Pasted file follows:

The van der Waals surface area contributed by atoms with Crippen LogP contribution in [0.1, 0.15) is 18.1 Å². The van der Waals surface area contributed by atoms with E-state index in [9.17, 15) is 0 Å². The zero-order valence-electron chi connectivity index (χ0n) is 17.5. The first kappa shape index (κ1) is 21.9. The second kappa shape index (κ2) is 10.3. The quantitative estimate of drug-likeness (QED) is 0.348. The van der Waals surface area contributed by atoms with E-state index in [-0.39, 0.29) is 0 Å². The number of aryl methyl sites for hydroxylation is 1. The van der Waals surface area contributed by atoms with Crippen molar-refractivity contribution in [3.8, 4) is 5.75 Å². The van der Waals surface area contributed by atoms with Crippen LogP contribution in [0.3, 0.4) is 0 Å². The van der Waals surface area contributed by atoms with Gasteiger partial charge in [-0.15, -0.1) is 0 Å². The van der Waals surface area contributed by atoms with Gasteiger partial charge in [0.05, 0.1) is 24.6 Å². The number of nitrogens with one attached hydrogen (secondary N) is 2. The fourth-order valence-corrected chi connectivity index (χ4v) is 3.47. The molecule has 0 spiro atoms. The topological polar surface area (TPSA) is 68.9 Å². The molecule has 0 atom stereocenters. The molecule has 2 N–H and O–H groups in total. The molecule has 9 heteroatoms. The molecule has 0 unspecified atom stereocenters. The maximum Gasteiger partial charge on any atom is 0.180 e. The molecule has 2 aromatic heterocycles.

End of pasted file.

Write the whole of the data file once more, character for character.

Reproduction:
The van der Waals surface area contributed by atoms with Crippen LogP contribution in [0.1, 0.15) is 18.1 Å². The van der Waals surface area contributed by atoms with E-state index in [9.17, 15) is 0 Å². The zero-order valence-electron chi connectivity index (χ0n) is 17.5. The first kappa shape index (κ1) is 21.9. The second kappa shape index (κ2) is 10.3. The quantitative estimate of drug-likeness (QED) is 0.348. The van der Waals surface area contributed by atoms with E-state index in [-0.39, 0.29) is 0 Å². The number of aryl methyl sites for hydroxylation is 1. The van der Waals surface area contributed by atoms with Crippen molar-refractivity contribution in [3.8, 4) is 5.75 Å². The van der Waals surface area contributed by atoms with Crippen LogP contribution in [0.3, 0.4) is 0 Å². The van der Waals surface area contributed by atoms with Gasteiger partial charge in [-0.15, -0.1) is 0 Å². The van der Waals surface area contributed by atoms with Gasteiger partial charge in [0.05, 0.1) is 24.6 Å². The number of nitrogens with one attached hydrogen (secondary N) is 2. The fourth-order valence-corrected chi connectivity index (χ4v) is 3.47. The molecule has 0 spiro atoms. The topological polar surface area (TPSA) is 68.9 Å². The molecule has 0 atom stereocenters. The molecule has 2 N–H and O–H groups in total. The molecule has 9 heteroatoms. The molecule has 0 unspecified atom stereocenters. The maximum Gasteiger partial charge on any atom is 0.180 e. The molecule has 2 aromatic heterocycles.